Boston College Professor Peter Kreeft , 70, was interviewed recently by the Boston Globe (Expressing love when we're still able by Rich Barlow) on his new book, Before I Go : Letters to Our Children About What Really Matters (Rowman & Littlefield).
I’ve read several of Kreeft’s works including, Heaven: The Heart's Deepest Longing (1989), C.S. Lewis for the Third Millennium : Six Essays on the Abolition of Man (1994) and A Refutation of Moral Relativism: Interviews With an Absolutist (1999) and have met him once in person. I have nothing but high regard and confidence in his work. I’m sure his latest book will not disappoint either. He certainly writes in a popular and enjoyable style for so-called “ordinary folk” like myself.
Anyway, his responses to some questions in the Boston Globe interview are well-worth remembering. Hopefully I will be able to give the same responses “off the cuff” someday as well!
Q. You start the book saying you wish you'd been a wiser and more present parent for your children. What regrets do you have as a parent? A. Like most parents, we had good will but not the expertise we wish we had. Back in Victorian days, the father was the paterfamilias who would lecture at the dinner table and have absolute authority. Nobody wants to return to that, but we don't have an adequate substitute, so we muddle around.
Q. You find much wisdom in your church. Is there any area in which you think the church misses the boat?
A. One of the reasons I became a Catholic when I was in college is my discovery of the astonishing gap between what the church teaches and what she practices. Her practice has been extremely spotty - she hasn't lived up to her ideals very well at all - and yet her ideals have remained the same and consistent and faithful and very high.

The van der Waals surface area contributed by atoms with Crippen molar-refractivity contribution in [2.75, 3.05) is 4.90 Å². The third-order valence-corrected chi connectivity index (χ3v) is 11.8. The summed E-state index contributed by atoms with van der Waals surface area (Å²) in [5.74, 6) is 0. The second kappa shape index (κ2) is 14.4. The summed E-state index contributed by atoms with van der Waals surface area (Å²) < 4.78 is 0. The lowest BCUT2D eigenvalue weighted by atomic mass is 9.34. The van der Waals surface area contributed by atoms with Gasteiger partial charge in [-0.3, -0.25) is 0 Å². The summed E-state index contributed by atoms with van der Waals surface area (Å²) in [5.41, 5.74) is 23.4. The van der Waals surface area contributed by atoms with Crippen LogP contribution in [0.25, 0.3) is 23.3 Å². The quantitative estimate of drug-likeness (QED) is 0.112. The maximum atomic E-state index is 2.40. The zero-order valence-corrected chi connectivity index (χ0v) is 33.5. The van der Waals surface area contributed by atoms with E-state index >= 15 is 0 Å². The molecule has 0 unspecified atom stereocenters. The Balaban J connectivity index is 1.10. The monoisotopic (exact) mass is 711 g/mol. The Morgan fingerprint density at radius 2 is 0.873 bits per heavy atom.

Q. Are there ideals the church holds to that you think are wrong?
A. No. The church claims to be the authentic voice of Christ and his apostles on earth. If that claim isn't true, it's arrogant and blasphemous. If it is true, well, you eat all the food that Mother Church puts on your plate. Which does not mean it's a complete meal. The church never claims to give you all the answers.
Q. In the book, you say trusting God is essential to getting to heaven. Do you ever look at the world's tragedies and doubt God?
A. Who doesn't? Doubts are the ants in the pants that keep faith moving. It's similar to our relationship with other human beings. The decision to trust them is a gamble, and we can lose if we're wrong. God doesn't give you a guarantee.
What really matters? ... We all need to be reminded from time-to-time (or taught anew if we forgot or were never taught in the first place). Sometimes we need the calm meditation on this topic that only a book form can give.
Anything that can remind us (or teach us) that God is not a monster is something that the world needs to hear and take to heart. That this "message" comes from a mind and heart like Peter Kreeft is all the more worthy!
Related post: Charles Malik (1906-1987)